Aboveground Species Diversity and Carbon Stocks in Smallholder Coffee Agroforestry in the Highlands of Uganda
Tumwebaze, Balaba Susan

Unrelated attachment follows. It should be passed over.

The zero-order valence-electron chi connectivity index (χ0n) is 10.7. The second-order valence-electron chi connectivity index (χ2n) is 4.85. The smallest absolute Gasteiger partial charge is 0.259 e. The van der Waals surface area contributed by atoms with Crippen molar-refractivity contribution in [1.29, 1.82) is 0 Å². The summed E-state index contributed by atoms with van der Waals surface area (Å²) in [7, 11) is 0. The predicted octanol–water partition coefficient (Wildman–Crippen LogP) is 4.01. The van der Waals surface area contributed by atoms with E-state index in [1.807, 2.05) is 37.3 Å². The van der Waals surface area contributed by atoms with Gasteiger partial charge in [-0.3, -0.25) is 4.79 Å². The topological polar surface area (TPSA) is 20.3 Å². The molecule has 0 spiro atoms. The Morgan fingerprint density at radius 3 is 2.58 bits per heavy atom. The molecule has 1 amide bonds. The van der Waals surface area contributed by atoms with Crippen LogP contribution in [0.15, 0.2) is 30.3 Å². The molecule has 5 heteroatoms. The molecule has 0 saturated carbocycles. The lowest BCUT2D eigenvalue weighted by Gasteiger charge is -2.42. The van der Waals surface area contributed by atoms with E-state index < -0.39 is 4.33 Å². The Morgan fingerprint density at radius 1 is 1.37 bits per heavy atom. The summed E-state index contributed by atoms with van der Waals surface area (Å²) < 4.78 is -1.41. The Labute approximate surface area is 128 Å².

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Types of agroforestry systems and their capacity to sequester carbon vary globally, and the extent of carbon sequestered greatly depends on environmental conditions and system management. This study aimed at investigating the species composition and determining the aboveground carbon stocks of coffee agroforests at low (1240–1320 m a.s.l.) and medium (1321–1504 m a.s.l.) elevations of Manafwa District in Uganda. For each elevation, the agroforest structures were described and the aboveground carbon (AGC) stocks estimated using allometric models for all measured shade and coffee trees. Two coffee varieties were cultivated with SL-14 extending up to 40 years, while LWIL-11, a more recently introduced variety, extended up to 7 years only. Therefore, the estimated AGC stocks were significantly greater for the SL-14 (0.250–2.317 tons ha−1) than LWIL-11 (1.044–2.099 tons ha−1) and were significantly higher at the medium versus the low elevation. The analysis for shade trees indicated no significant differences in the species diversity for the elevation sites, but with significant variations in mean DBH and thus AGC stocks. Farms at low elevation were characterized by smaller (2.037 ± 0.131 tCO2e ha−1) and significantly high (2.037 ± 0.131 tCO2e ha−1) mean AGC stocks per unit area for coffee and shade trees, respectively, as compared to the medium elevation farms. While the variation in the coffee trees within the elevation sites could be attributed to the uneven distribution within the age groups, the AGC stocks in the shade trees were attributed to the generally large sizes of the trees that dominated. Irrespective of the differences in elevation attributes, coffee agroforests can potentially provide carbon sinks and thus contribute to climate change mitigation.